[0018] Therefore, in accordance with the method of the present invention, a method for automatically verifying the test plan of a software model of a semiconductor device includes generating monitors for characteristics of the software model that each correspond to a verification event in accordance with a test plan item stored in a test plan database, processing the software model and monitors in a modeling environment and generating verification events, and comparing the verification events and test plan items and updating the test plan database.

[0019] Further, in accordance the present invention, a system is provided for automatic verification of a test plan for a software model of a semiconductor device. The system comprises a test plan database for storing test plan items relating to the test plan, a monitor generator for generating monitors for characteristics of the software model, each monitor corresponding to a verification event according to one of the test plan items, a modeling environment for processing the software model and the monitors and generating verification events, and an evaluator for comparing the verification events and the test plan items and updating the test plan database.

BRIEF DESCRIPTION OF THE DRAWINGS

[0020] The novel features believed characteristic of the invention are set forth in the claims. The invention itself, however, as well as the preferred mode of use, and further objects and advantages thereof, will best be understood by reference to the following detailed description of an illustrative embodiment when read in conjunction with the accompanying drawing(s), wherein:

[0021]FIG. 1 is a block diagram of a system for automating the evaluation of test plan function coverage according to the present invention.

[0022]FIG. 2 is an overall flow of the methodology of the present invention according to one embodiment.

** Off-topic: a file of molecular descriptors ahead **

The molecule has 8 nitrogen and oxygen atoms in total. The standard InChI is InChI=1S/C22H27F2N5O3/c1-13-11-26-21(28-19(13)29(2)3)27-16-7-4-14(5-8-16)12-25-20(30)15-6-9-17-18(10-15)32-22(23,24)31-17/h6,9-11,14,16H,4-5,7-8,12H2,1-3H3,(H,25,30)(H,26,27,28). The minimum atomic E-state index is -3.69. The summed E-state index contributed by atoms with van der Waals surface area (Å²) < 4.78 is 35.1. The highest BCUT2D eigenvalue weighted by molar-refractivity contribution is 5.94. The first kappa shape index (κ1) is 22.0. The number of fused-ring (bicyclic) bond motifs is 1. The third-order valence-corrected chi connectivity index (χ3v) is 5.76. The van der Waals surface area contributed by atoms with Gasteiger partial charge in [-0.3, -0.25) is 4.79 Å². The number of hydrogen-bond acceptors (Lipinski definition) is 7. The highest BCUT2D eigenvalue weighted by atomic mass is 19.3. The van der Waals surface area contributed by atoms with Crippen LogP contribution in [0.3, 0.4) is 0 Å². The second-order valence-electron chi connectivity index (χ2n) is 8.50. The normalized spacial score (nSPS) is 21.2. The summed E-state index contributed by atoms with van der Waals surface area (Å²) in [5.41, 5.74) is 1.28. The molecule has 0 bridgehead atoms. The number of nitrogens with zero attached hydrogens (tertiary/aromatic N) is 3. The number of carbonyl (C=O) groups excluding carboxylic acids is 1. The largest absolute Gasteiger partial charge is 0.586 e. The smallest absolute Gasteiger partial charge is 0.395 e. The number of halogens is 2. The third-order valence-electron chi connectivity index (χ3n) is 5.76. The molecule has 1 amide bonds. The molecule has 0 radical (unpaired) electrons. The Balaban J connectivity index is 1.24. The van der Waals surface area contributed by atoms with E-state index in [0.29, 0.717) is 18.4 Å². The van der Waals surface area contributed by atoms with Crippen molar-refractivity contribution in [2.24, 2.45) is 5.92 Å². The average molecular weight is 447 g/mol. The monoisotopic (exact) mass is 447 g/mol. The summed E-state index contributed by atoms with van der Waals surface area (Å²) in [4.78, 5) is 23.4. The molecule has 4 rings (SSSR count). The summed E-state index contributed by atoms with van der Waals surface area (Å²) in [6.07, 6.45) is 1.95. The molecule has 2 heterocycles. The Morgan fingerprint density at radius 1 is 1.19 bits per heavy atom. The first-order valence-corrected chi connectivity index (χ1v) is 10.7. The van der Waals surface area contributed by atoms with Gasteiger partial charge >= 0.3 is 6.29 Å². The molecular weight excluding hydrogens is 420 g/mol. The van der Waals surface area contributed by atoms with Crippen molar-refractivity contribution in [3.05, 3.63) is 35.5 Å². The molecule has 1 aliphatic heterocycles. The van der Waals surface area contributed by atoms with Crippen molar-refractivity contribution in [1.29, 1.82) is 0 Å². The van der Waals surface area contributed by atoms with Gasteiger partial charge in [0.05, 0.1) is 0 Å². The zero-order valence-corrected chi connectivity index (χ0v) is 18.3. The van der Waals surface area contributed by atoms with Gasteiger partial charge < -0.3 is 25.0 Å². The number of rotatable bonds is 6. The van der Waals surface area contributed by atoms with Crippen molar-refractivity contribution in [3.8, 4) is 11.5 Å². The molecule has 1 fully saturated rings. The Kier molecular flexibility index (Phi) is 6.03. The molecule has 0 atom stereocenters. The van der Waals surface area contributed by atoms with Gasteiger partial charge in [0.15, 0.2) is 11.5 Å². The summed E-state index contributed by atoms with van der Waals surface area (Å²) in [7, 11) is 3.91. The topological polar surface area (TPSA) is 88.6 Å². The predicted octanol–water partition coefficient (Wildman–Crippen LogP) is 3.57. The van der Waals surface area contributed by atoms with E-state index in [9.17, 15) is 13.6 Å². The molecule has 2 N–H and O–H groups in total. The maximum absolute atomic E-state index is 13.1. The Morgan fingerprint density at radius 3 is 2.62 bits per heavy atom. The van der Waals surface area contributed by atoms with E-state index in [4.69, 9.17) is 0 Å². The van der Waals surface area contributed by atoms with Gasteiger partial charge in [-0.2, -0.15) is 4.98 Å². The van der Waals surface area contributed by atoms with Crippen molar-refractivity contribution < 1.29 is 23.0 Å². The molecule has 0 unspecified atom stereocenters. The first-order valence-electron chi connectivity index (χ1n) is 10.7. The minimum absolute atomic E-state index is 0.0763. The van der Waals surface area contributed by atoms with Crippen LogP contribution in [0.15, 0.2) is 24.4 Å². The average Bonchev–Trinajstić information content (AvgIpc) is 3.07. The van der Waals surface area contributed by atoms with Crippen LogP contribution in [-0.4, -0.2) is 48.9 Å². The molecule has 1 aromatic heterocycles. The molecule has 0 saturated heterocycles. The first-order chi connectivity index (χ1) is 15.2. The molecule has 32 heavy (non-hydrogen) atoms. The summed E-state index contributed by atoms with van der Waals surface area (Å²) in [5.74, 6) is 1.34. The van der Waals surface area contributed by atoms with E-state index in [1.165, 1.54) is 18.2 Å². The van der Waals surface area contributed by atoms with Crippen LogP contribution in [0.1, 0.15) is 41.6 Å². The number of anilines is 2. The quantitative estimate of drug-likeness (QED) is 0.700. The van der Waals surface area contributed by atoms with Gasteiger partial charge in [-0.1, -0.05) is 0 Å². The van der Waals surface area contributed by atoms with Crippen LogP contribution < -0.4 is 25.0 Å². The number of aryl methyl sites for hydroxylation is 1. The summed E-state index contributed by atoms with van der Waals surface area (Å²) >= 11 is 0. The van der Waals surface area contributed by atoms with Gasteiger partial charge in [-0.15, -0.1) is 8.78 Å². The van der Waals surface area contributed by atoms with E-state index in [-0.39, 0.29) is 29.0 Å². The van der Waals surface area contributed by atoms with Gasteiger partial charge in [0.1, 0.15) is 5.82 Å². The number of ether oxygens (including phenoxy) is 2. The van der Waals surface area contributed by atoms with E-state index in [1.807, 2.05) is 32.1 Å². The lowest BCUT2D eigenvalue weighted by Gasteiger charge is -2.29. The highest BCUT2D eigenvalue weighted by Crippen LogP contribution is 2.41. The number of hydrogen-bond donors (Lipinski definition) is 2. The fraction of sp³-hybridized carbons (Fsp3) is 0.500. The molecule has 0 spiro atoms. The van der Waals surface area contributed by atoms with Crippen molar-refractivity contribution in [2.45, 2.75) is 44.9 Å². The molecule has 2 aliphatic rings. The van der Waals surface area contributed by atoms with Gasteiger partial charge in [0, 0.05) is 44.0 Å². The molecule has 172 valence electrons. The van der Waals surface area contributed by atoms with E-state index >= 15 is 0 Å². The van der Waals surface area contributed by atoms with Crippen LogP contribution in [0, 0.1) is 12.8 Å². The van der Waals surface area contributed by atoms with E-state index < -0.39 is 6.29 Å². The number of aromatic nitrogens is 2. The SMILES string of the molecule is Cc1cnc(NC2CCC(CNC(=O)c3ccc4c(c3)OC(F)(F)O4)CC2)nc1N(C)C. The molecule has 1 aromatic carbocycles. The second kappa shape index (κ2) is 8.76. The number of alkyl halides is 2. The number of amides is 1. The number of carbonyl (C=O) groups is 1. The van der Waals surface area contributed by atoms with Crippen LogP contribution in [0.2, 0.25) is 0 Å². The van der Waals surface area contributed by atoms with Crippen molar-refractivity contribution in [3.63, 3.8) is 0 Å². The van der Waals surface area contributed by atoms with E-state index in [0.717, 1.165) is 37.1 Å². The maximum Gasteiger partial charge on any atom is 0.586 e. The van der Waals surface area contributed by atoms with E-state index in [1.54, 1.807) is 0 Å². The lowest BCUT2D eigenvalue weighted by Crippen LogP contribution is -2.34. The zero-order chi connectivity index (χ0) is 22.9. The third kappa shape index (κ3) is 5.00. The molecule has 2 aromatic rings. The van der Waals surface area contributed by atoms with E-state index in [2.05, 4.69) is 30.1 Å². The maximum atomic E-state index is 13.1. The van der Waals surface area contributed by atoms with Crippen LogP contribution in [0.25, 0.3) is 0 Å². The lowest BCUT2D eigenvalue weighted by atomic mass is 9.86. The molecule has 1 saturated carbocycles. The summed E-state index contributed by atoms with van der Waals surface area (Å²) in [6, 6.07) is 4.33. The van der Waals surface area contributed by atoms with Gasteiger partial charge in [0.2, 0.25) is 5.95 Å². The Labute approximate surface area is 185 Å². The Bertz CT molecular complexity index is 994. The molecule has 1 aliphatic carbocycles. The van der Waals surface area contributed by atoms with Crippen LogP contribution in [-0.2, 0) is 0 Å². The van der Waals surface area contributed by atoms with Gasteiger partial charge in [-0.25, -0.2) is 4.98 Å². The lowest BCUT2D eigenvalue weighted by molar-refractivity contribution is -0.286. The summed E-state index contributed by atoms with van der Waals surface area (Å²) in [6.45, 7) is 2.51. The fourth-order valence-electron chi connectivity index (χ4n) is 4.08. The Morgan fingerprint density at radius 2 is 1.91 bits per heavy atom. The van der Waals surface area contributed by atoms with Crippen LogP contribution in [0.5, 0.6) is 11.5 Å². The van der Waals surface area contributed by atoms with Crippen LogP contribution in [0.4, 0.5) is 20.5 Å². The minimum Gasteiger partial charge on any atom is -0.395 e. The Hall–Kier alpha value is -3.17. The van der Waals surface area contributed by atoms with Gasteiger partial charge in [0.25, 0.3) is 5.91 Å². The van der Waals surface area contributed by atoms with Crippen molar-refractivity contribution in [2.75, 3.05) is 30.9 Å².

DESCRIPTION OF THE INVENTION

[0023] While this invention is susceptible of embodiment in many different forms, there is shown in the drawings and will herein be described in detail one or more specific embodiments, with the understanding that the present disclosure is to be considered as exemplary of the principles of the invention and not intended to limit the invention to the specific embodiments shown and described. In the description below, like reference numerals are used to describe the same, similar or corresponding parts in the several Views of the drawings.

[0024] The present invention provides a system and method for automatic determination of functional verification completeness, as specified by a verification test plan. It further provides a system and method for automatic measurement of test plan functional coverage related to multiple simulation-based verification strategies, which may be applied across multiple verification levels (i.e., block, chip and system-level verification).

[0025]FIG. 1 is a block diagram of a system 100 for automating the evaluation of test plan function coverage according to the invention. In this embodiment, the system is implemented on a computer. Test plan tool and database 102 is used to capture test item definitions and identifications. The test plan tool and database is used by a designer to create a framework that defines the combination of the characteristics or functional behavior to be verified. Each feature is defined as a test item within the database. The designer may use the test plan tool to simplify the construction and maintenance of the test plan database.